May 25, 2024

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Norfolk Southern activist wins three seats on railway board but has been unable to sack the chief executive

Norfolk Southern activist wins three seats on railway board but has been unable to sack the chief executive

Shares of Norfolk Southern fell more than 5% on the news in Thursday morning trading.

The railroad’s board fought hard to stave off Ancora’s biggest demand: Shaw’s dismissal. Ankora had rejected previous settlement offers that did not include his ouster. Shareholders did not elect Jim Barber, Ancora’s CEO, but the activist made clear during the annual meeting and in a statement afterward that he would continue to push for a leadership change.

The board win is a major milestone for Ancora, a $10 billion Ohio investment firm that launched a practice just 10 years ago and has notched a series of small pre-election victories at Norfolk Southern. It caps an impressive campaign that has seen the activist win unexpected support from unions, clients and, perhaps most importantly, Glass Lewis and ISS, the agency’s influential consulting firms.

Jim Chadwick and Frederick DeSanto of Ancora said in a statement that the results showed the activist had brought about “significant change” in railroading. The statement also noted that they believe Shaw received a “resounding vote of no confidence based on the preliminary voting results.”

“We will work constructively and collaboratively on behalf of our shareholders to unleash the full potential of our strong franchise,” Norfolk Southern said in a statement, adding that it welcomed the arrival of three new directors.

While Shaw’s dismissal was Ancora’s most pressing demand, the activist company made broader accusations of failed governance and asserted that the company’s proposed operating approach was counterproductive.

The activist had argued that Norfolk Southern should adopt a model known as precision schedule rail, or PSR, which has generated eye-popping returns for shareholders of other railroads. However, critics said this model leaves railroads ill-equipped to handle increases in demand.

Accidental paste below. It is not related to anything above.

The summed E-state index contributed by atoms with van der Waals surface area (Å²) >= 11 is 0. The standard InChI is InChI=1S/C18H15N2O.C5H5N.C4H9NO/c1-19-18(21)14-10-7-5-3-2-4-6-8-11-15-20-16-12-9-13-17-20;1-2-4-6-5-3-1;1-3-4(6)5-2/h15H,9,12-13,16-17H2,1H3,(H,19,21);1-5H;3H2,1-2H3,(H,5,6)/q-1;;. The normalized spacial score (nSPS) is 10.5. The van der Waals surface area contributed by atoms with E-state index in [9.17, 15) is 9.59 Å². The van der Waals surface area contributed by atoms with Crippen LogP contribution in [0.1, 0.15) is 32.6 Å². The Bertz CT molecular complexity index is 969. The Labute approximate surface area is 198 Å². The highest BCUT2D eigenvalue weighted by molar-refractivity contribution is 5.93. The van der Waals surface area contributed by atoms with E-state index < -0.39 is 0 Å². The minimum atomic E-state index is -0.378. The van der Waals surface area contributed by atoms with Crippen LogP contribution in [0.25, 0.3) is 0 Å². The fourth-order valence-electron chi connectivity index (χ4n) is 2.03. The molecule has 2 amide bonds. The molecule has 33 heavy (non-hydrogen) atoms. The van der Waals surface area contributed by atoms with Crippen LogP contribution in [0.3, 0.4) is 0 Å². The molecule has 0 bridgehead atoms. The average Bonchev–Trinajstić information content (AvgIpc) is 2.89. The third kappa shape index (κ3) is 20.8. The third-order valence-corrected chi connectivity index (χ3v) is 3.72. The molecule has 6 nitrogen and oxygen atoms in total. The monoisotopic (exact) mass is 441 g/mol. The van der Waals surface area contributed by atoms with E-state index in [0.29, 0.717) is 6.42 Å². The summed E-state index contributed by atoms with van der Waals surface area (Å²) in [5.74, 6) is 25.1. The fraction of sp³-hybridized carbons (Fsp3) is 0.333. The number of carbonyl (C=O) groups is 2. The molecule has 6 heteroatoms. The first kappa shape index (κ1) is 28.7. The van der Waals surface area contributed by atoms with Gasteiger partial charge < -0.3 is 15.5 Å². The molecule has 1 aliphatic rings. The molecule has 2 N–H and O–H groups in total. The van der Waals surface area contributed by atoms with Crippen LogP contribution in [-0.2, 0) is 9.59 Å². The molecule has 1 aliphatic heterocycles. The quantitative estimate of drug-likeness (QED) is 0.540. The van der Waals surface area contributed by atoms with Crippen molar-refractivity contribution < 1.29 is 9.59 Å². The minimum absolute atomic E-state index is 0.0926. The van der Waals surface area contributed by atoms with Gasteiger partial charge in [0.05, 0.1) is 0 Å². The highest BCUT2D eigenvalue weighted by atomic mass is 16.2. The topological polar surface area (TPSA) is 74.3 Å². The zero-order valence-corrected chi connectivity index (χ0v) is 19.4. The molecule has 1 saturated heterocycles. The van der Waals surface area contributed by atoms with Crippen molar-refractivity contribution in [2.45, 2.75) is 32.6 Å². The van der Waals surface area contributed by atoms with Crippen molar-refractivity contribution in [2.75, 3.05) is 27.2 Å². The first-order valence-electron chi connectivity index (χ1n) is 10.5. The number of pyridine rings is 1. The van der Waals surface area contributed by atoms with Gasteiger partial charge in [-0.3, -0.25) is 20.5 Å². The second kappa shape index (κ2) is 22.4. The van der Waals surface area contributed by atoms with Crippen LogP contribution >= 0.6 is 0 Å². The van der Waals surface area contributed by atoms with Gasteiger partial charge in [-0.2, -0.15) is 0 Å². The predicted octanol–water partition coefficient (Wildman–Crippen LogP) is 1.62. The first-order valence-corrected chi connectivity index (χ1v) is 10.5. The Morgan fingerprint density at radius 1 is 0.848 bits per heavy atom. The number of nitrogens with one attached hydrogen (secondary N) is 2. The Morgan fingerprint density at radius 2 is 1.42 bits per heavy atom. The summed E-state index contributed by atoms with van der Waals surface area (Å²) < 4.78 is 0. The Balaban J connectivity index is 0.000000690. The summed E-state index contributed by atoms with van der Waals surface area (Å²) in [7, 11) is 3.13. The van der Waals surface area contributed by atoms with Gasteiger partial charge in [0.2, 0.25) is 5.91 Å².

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Norfolk Southern had initially argued against the PSR in favor of the proposed resiliency model, which would keep rail and automobile crews ready to handle those periodic surges in demand.

But the company suddenly changed course during the battle, hiring a well-known PSR operator as chief operating officer and implementing some of those exact principles.

Government officials, who had previously expressed support for Norfolk over Ancora, were momentarily silenced by the reversal. Labor groups representing about 40% of Norfolk’s union employees switched their support to Ancora, and major client Cleveland Cliffs supported Ancora’s selections and proposed plan.

The defector also received support from acting advisers Glass Lewis and ISS. ISS recommended that shareholders support five of Ancora’s seven selections, but did not recommend that Ancora’s CEO be elected to the Board of Directors. Glass Lewis endorsed six of Ancora’s candidates. Both said change was needed on railways.

“Given our lack of a standstill agreement and a clear mandate from a critical mass of shareholders, we will continue to hold Mr.